Respecting Wilderness

Many of the excursions in this guide lead off the beaten paths and into untracked wilderness. All of them visit the high country, frequently ending up above tree line. Anyone intending to travel in these environments must be aware of the inherent risks, in particular the potential dangers due to unpredictable weather. Storms can appear unexpectedly and quickly and a snowstorm in June is not unheard of.


The usual admonitions about being prepared, hiking with a companion, wearing sun protection, and staying hydrated are certainly valid. However, hiking with a GPS receiver significantly reduces the probability of getting lost or delayed. So, seeking solitude in the high country and leaving the chatter of crowds behind may be a reasonable choice when using GPS navigation.

In any case, the Ten Essentials, items on a list developed by the experienced hikers from the Sierra Club, should accompany every hiker. Of course, a GPS receiver and batteries now replace the first two items in the list. Many GPS receivers have a built-in compass, topo map, and altimeter.



The Ten Essentials

  • Map
  • Compass
  • Flashlight (with spare batteries & bulb)
  • Extra food and water
  • Extra clothing
  • Pocket knife
  • Fire starter
  • Matches (in waterproof container)
  • Sunglasses and sunscreen
  • First aid kit

REI recommends an updated list HERE.



Carrying map and compass without having acquired the neccessary skills to use them may lead to a false sense of security. Whiteout conditions, sudden storms, or other situations where a hiker feels the need to rely on map and compass tend to be stressful and require orienteering skills to be readily available.


Storms, and the associated and dangerous lightning strikes, tend to develop around noon, in particular during the Monsoon season. Clouds, lightning, rain, and even snow can move into an area with surprising speed and threaten anyone who is exposed above tree line. Getting an early start and retreating from the high country by noon is a prudent approach to planning a hike.












wspicWetshoes are as anachronistic as map and compass. They are usually recommended for trails that cross creeks, but add weight and are cumbersome to use. Kitchen bags don’t add any noticeable weight, take seconds to deploy, and are so inexpensive that replacing a damaged bag is not an issue.

If a swollen creek should require contractor style bags, it’s probably not a good idea to proceed.



Hiking time:


You can estimate the time it takes for a given hike (adjusted for your condition, of course!), based on the distance and elevation gain. A common rule uses this simple formula:


Time in hours = (distance hiked in miles / 2 mph) + (elevation gain in feet / 1000 feet per hour).


Time (hr.) = Dist. (mi.) / 2 (mi./hr.) + Gain (ft.) / 1000 (ft./hr.)


The Sierra Club suggests:

Naismith's Rule: T= R/3 + 2C/3 + H/2,

where T = time in hours, R = road or trail distance in miles, C = cross-country distance in miles, and H = elevation gain in thousands of feet.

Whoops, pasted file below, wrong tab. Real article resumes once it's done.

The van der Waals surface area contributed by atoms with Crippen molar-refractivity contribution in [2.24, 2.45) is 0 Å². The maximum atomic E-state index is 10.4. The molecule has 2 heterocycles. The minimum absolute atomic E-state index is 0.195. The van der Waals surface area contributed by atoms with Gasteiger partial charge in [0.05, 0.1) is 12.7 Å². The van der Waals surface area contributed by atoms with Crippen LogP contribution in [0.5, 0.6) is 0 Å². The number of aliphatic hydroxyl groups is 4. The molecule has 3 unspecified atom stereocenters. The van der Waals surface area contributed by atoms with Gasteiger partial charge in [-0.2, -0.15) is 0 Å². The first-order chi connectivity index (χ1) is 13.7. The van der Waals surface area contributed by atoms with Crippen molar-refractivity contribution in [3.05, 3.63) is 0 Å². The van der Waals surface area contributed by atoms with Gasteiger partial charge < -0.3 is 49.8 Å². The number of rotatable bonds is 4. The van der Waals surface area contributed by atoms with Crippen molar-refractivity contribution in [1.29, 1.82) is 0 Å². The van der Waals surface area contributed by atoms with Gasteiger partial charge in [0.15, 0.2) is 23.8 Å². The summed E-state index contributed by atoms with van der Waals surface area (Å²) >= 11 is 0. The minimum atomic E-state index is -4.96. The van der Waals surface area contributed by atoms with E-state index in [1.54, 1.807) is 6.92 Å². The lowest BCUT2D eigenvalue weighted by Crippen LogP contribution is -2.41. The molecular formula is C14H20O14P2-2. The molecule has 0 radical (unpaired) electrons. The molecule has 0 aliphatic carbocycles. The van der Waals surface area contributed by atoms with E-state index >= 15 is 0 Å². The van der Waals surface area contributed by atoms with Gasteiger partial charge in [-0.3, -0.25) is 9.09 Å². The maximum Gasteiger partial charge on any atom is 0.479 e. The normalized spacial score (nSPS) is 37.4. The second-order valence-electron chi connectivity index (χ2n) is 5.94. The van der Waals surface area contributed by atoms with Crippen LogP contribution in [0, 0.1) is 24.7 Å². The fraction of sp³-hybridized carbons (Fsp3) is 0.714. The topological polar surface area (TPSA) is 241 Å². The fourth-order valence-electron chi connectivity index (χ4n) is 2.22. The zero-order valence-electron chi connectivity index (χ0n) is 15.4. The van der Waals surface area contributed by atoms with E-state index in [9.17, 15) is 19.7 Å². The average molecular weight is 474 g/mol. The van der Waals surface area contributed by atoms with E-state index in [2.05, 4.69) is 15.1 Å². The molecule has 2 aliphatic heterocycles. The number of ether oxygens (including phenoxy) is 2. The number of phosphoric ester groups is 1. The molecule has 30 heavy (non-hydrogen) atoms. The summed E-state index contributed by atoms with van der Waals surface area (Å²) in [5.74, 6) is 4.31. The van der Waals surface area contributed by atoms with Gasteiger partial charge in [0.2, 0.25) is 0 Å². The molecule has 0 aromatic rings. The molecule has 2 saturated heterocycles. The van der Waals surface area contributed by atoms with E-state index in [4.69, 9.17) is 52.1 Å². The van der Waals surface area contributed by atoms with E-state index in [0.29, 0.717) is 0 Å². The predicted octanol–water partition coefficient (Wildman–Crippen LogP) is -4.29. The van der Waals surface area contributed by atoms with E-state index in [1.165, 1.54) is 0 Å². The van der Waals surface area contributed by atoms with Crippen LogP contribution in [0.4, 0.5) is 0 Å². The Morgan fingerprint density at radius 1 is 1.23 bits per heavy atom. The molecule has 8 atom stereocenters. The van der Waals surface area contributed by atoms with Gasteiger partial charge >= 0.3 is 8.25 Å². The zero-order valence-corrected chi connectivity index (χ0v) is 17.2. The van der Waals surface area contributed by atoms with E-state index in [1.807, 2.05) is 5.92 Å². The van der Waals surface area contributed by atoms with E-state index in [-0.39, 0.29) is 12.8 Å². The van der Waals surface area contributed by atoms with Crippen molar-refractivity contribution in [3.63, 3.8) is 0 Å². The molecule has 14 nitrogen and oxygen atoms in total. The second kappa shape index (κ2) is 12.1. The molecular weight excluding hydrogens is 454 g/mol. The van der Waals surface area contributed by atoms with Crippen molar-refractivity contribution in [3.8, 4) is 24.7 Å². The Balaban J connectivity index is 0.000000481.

The Trespassing issue:


The San Juan Mountains are littered with mining claims and most mine sites are dangerous due to collapsed tunnels, shafts, or deteriorating buildings. Many of the mining claims may have been passed down through generations to heirs who may not know or care about the location of those claims and who would not care if anyone happens to be wandering around on the land.

Certain landowners find it necessary to stake out their property for their own exclusive use and resent anyone approaching the claim. In contrast, many generous landowners invite the public to visit and enjoy their land. It is worth recalling the fact that the original mining claims, based on the mining law of 1872, were obtained from the government simply by staking out an area and paying a fee as low as $2.50 per acre.


Clearly, the argument that landowners have to protect themselves from liability claims is specious, as explained below in the Colorado Recreational Use Statute:

Many states (including most of the states here in the Rocky Mountain west, which have large, influential, outdoor recreation industries), have "Recreational Use" statutes on the books, which shield private rural landowners from most tort liability for damages suffered by those who come onto their land, free of charge, to pursue recreational activities.

The effects of a Recreational Use statute can be wide ranging. Here in Colorado, for example, the Colorado Recreational Use Statute (C.R.S. § 33-41-103) provides that an owner of land who either directly or indirectly invites or permits, without charge, any person to use such property for recreational purposes does not thereby:

a) Extend any assurance that the premises are safe for any purpose;

b) Confer upon such person the legal status of an invitee or licensee to whom a duty of care is owed;

c) Assume responsibility or incur liability for any injury to person or property or for the death of any person caused by an act or omission of such person.



Sometimes, new signs appear where there may have been none before. Therefore, visitors to the San Juans have to take responsibility for dealing with the trespassing issue.